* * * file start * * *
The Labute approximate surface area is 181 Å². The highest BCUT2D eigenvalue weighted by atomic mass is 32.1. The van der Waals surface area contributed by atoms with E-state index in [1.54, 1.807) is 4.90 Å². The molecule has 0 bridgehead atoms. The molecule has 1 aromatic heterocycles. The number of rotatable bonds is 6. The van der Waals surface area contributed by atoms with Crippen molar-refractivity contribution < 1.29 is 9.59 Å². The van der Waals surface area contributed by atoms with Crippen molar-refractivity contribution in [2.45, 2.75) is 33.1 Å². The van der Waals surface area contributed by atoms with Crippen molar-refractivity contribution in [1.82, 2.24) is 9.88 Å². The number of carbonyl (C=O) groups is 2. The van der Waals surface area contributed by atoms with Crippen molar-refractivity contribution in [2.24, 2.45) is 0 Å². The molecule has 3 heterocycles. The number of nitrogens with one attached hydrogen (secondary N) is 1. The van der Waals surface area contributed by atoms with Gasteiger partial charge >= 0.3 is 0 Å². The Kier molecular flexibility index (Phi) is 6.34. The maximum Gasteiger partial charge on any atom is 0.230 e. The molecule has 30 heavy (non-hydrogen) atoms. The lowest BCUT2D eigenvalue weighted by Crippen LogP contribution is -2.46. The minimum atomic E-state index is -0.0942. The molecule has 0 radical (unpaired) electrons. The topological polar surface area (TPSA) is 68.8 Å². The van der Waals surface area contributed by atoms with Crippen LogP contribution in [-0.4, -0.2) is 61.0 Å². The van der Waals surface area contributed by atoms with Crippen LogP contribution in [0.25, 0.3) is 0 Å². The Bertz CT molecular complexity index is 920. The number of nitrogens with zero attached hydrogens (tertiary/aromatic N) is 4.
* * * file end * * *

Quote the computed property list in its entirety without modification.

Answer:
The Labute approximate surface area is 181 Å². The highest BCUT2D eigenvalue weighted by atomic mass is 32.1. The van der Waals surface area contributed by atoms with E-state index in [1.54, 1.807) is 4.90 Å². The molecule has 0 bridgehead atoms. The molecule has 1 aromatic heterocycles. The number of rotatable bonds is 6. The van der Waals surface area contributed by atoms with Crippen molar-refractivity contribution < 1.29 is 9.59 Å². The van der Waals surface area contributed by atoms with Crippen molar-refractivity contribution in [2.45, 2.75) is 33.1 Å². The van der Waals surface area contributed by atoms with Crippen molar-refractivity contribution in [1.82, 2.24) is 9.88 Å². The number of carbonyl (C=O) groups is 2. The van der Waals surface area contributed by atoms with Crippen molar-refractivity contribution in [2.24, 2.45) is 0 Å². The molecule has 3 heterocycles. The number of nitrogens with one attached hydrogen (secondary N) is 1. The van der Waals surface area contributed by atoms with Gasteiger partial charge >= 0.3 is 0 Å². The Kier molecular flexibility index (Phi) is 6.34. The maximum Gasteiger partial charge on any atom is 0.230 e. The molecule has 30 heavy (non-hydrogen) atoms. The lowest BCUT2D eigenvalue weighted by Crippen LogP contribution is -2.46. The minimum atomic E-state index is -0.0942. The molecule has 0 radical (unpaired) electrons. The topological polar surface area (TPSA) is 68.8 Å². The van der Waals surface area contributed by atoms with Crippen LogP contribution in [-0.4, -0.2) is 61.0 Å². The van der Waals surface area contributed by atoms with Crippen LogP contribution in [0.25, 0.3) is 0 Å². The Bertz CT molecular complexity index is 920. The number of nitrogens with zero attached hydrogens (tertiary/aromatic N) is 4.